Inclination: Usually referred to as "orbital inclination." The Earth's orbit defines a plane from which objects that orbit above or below by a certain amount have a non-zero inclination. An object that orbits at a right angle to the Earth plane has an inclination of 90°. Most planets orbit within a few degrees of Earth's plane and hence have a low inclination. Many comets have higher inclinations.
Inferior Planet: A planet that orbits between Earth and the Sun - Venus or Mercury.
Interstellar Medium: Material that lies between stars. This includes dust, gas, and plasma. Often abbreviated "ISM."
Ionized: When electrons are stripped from atoms.
Kelvins: A temperature scale equivalent to degrees Celsius plus 273.15 degrees. In this manner, 0 K is referred to as "absolute zero" and is the coldest possible temperature, where all atomic motion stops. There is no such thing as "degrees" Kelvin, but rather a temperature is referred to as "Kelvins."
Light Pollution: Any extra light that limits the ability to see objects in the sky at night. City lights, especially, significantly limit what can be visible.
Magnitude: (1) Mathematics - Ususally refers to a power-of-10. For example, the magnitude of the weight of an adult is about 100 kg. The magnitude of the weight of a paperclip is 1 gm. (2) Brightness - Refers to a logarithmic brightness scale where an increase in 2.5 magnitudes is a decrease in brightness by a factor of 10. There are two types of magnitude - see "Magnitude, Absolute" and "Magnitude, Apparent."
Magnitude, Absolute: The true brightness of an object. Often abbreviated as M (upper-case) or MA.
Magnitude, Apparent: Also known as "Visual Magnitude." The brightness of an object as seen from a given location. This is a function of the distance from the object, its true brightness, and anything between the object and observer that may enhance or weaken the amount of light. Often abbreviated as m (lower-case) or Mv.Microlensing: Proposed by Albert Einstein as a consequence of relativity, microlensing is the phenomenon when a high-mass object passes in front of another object, and due to the way the massive object bends space, it acts as a lens to magnify the light from the object behind it.
Near-Earth Asteroid: Apollo, Amor, and Aten asteroids.
Neutrino: An elementary particle that is almost massless and very rarely interacts with other forms of matter.
Neutron: An elementary particle generally in the nucleus of an atom that is a neutral charge.
Opposition: When the Sun comes between Earth and a planet. Also known as a planet's opposition.
Parallax: The apparent movement of an object from one location to another based solely on the observer's moving position. For example, holding out your finger, lining it up with a distant object, and closing one eye and then switching will cause the object to move relative to your finger, an example of parallax.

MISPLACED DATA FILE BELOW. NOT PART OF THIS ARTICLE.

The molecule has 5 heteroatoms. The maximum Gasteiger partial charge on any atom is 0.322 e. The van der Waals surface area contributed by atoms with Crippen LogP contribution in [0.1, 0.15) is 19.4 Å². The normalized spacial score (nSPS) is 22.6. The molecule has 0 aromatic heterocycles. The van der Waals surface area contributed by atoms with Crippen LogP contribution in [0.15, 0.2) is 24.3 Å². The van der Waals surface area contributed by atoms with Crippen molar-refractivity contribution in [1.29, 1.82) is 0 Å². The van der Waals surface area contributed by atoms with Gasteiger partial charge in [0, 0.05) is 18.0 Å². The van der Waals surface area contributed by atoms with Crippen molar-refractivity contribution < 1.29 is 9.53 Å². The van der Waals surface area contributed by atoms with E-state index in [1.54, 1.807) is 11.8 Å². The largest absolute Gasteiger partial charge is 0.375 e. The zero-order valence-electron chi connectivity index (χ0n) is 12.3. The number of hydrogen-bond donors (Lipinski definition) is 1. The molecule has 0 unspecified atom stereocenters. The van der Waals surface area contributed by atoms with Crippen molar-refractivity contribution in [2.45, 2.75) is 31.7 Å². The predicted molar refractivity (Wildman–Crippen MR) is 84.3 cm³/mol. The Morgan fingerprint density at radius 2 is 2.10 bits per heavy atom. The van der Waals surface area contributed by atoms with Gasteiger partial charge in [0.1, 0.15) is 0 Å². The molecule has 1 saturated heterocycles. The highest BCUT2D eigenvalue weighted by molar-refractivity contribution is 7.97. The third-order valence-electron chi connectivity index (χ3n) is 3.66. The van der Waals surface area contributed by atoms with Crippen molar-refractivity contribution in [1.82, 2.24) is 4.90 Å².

Parsec: The distance an object must be to move 1 arcsec as seen from Earth over 1 year (parallax). Approximately equal to 3.26 light-years.
Periapsis: The smallest distance between two objects in an orbit.
Photolysis: The breaking up of, or decomposition of, molecules via absorption of light energy.
Photon: A "piece" or "element" of light.
Planck's Constant (h): Equal to 6.626068·10-34 m2·kg/s.
Planet: Current Definition - A planet is an object that (1) orbits the Sun; (2) is large enough to assume a spherical shape due to its own gravity; and (3) has cleared its orbit.
Planet, Dwarf: Fits all planet criteria other than (3). Is not a satellite.
Plutoid: A class of dwarf planets that orbits beyond Neptune.
Proton: An elementary particle in the nucleus of an atom that carries a positive charge.
Radial Velocity: The velocity of a star towards or away from Earth.
Redshift: When light has been shifted towards longer, redder wavelengths due to an object moving away from the observer.
Relative Magnitude: See "Magnitude, Apparent."
Resonance: In orbital mechanics, a resonance is when one object's orbit is an integer multiple of an integer multiple of another object's orbit. For example, if for every time Object A goes around the Sun twice, Object B goes around three times, they are in a 2:3 resonance.
Secondary Craters: Craters that are formed by lower-velocity impacts due to ejected material from a primary crater.
Semi-Major Axis: In an ellipse, the semi-major axis is half of the longest axis of the ellipse.
Solar Mass: The mass of our sun.
Spectrum Emission: The spectrum of light from an object, such as a star.
Spectrum, Transmission: The spectrum of light as it is passed through a transparent or translucent object, such as an atmosphere.
Speed of light (c): Equal to 299,792,458 m/s.
Sublimate: Convert directly from a solid to a gas without going through a liquid phase. Ice often does this in dry environments when exposed to enough light.
Terminator: The line between night and day, where sunrise or sunset is occurring.
Terrestrial Planets: A rocky planet with a relatively thin atmosphere. Mercury, Venus, Earth, and Mars are the four terrestrial planets in our solar system.
Tidally Locked: Due to gravitational interactions, a tidally locked object has a rotation period identical to its orbital period (day = year) which means it always shows the same face to the object it orbits.
Trans-Neptunian Object: Asteroids (or comets) that lie beyond the orbit of Neptune.
Transit: When one object passes in front of another, as viewed from a third object.
Transmission Spectrum: See "Spectrum, Transmission."
Trojans: See "Asteroid, Trojan."
Vulcanoid: See "Asteroid, Vulcanoid."